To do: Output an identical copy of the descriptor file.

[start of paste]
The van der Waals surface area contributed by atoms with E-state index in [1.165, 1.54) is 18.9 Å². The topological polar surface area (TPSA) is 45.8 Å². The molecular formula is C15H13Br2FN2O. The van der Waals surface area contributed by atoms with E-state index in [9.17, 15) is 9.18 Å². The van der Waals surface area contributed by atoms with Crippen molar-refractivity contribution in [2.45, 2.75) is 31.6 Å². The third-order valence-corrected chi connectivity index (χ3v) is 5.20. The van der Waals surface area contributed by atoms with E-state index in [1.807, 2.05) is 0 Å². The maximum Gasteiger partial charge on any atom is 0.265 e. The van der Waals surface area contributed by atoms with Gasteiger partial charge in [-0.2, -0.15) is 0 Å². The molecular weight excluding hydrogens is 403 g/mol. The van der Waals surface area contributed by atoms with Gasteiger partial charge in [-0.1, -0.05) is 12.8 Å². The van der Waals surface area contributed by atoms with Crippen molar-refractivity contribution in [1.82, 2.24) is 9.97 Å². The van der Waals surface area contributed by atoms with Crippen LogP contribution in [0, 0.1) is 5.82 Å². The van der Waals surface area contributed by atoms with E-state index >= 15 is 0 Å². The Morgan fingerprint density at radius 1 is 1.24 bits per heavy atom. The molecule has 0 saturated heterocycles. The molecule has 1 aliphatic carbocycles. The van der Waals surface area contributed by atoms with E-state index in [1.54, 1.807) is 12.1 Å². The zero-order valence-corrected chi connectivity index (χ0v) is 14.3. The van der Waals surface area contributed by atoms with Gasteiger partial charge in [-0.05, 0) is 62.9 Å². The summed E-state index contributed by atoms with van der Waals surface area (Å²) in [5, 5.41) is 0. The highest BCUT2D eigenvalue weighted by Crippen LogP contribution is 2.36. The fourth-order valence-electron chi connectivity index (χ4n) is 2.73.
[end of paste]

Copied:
The van der Waals surface area contributed by atoms with E-state index in [1.165, 1.54) is 18.9 Å². The topological polar surface area (TPSA) is 45.8 Å². The molecular formula is C15H13Br2FN2O. The van der Waals surface area contributed by atoms with E-state index in [9.17, 15) is 9.18 Å². The van der Waals surface area contributed by atoms with Crippen molar-refractivity contribution in [2.45, 2.75) is 31.6 Å². The third-order valence-corrected chi connectivity index (χ3v) is 5.20. The van der Waals surface area contributed by atoms with E-state index in [1.807, 2.05) is 0 Å². The maximum Gasteiger partial charge on any atom is 0.265 e. The van der Waals surface area contributed by atoms with Gasteiger partial charge in [-0.2, -0.15) is 0 Å². The molecular weight excluding hydrogens is 403 g/mol. The van der Waals surface area contributed by atoms with Gasteiger partial charge in [-0.1, -0.05) is 12.8 Å². The van der Waals surface area contributed by atoms with Crippen molar-refractivity contribution in [1.82, 2.24) is 9.97 Å². The van der Waals surface area contributed by atoms with Crippen LogP contribution in [0, 0.1) is 5.82 Å². The van der Waals surface area contributed by atoms with E-state index >= 15 is 0 Å². The Morgan fingerprint density at radius 1 is 1.24 bits per heavy atom. The molecule has 0 saturated heterocycles. The molecule has 1 aliphatic carbocycles. The van der Waals surface area contributed by atoms with E-state index in [1.54, 1.807) is 12.1 Å². The zero-order valence-corrected chi connectivity index (χ0v) is 14.3. The van der Waals surface area contributed by atoms with Gasteiger partial charge in [-0.05, 0) is 62.9 Å². The summed E-state index contributed by atoms with van der Waals surface area (Å²) in [5, 5.41) is 0. The highest BCUT2D eigenvalue weighted by Crippen LogP contribution is 2.36. The fourth-order valence-electron chi connectivity index (χ4n) is 2.73.